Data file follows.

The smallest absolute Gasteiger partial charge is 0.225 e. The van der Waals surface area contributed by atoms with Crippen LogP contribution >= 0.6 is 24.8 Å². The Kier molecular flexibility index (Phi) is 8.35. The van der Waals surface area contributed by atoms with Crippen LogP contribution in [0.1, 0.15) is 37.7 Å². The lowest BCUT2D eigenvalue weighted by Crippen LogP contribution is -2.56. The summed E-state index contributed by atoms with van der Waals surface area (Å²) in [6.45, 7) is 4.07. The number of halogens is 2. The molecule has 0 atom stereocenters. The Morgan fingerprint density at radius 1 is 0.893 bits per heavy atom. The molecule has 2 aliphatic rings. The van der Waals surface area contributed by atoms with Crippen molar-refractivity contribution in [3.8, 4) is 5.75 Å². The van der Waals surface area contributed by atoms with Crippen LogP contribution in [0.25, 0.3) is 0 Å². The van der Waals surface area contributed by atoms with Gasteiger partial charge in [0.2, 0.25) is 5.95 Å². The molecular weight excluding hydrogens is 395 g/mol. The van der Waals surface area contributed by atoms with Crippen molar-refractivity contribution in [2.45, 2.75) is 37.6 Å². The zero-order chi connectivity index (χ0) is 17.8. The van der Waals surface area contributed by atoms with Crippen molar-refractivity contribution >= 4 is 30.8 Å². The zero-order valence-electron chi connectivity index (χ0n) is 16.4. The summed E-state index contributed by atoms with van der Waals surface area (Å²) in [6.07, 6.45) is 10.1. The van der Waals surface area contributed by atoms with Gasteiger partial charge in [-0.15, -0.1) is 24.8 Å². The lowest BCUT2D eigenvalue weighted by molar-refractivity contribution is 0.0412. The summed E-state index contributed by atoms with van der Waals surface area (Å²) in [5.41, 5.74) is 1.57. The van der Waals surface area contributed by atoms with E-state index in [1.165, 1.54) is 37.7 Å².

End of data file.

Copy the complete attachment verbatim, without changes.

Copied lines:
The smallest absolute Gasteiger partial charge is 0.225 e. The van der Waals surface area contributed by atoms with Crippen LogP contribution >= 0.6 is 24.8 Å². The Kier molecular flexibility index (Phi) is 8.35. The van der Waals surface area contributed by atoms with Crippen LogP contribution in [0.1, 0.15) is 37.7 Å². The lowest BCUT2D eigenvalue weighted by Crippen LogP contribution is -2.56. The summed E-state index contributed by atoms with van der Waals surface area (Å²) in [6.45, 7) is 4.07. The number of halogens is 2. The molecule has 0 atom stereocenters. The Morgan fingerprint density at radius 1 is 0.893 bits per heavy atom. The molecule has 2 aliphatic rings. The van der Waals surface area contributed by atoms with Crippen molar-refractivity contribution in [3.8, 4) is 5.75 Å². The van der Waals surface area contributed by atoms with Crippen LogP contribution in [0.25, 0.3) is 0 Å². The van der Waals surface area contributed by atoms with Gasteiger partial charge in [0.2, 0.25) is 5.95 Å². The molecular weight excluding hydrogens is 395 g/mol. The van der Waals surface area contributed by atoms with Crippen molar-refractivity contribution in [2.45, 2.75) is 37.6 Å². The zero-order chi connectivity index (χ0) is 17.8. The van der Waals surface area contributed by atoms with Crippen molar-refractivity contribution >= 4 is 30.8 Å². The zero-order valence-electron chi connectivity index (χ0n) is 16.4. The summed E-state index contributed by atoms with van der Waals surface area (Å²) in [6.07, 6.45) is 10.1. The van der Waals surface area contributed by atoms with Gasteiger partial charge in [-0.15, -0.1) is 24.8 Å². The lowest BCUT2D eigenvalue weighted by molar-refractivity contribution is 0.0412. The summed E-state index contributed by atoms with van der Waals surface area (Å²) in [5.41, 5.74) is 1.57. The van der Waals surface area contributed by atoms with E-state index in [1.165, 1.54) is 37.7 Å².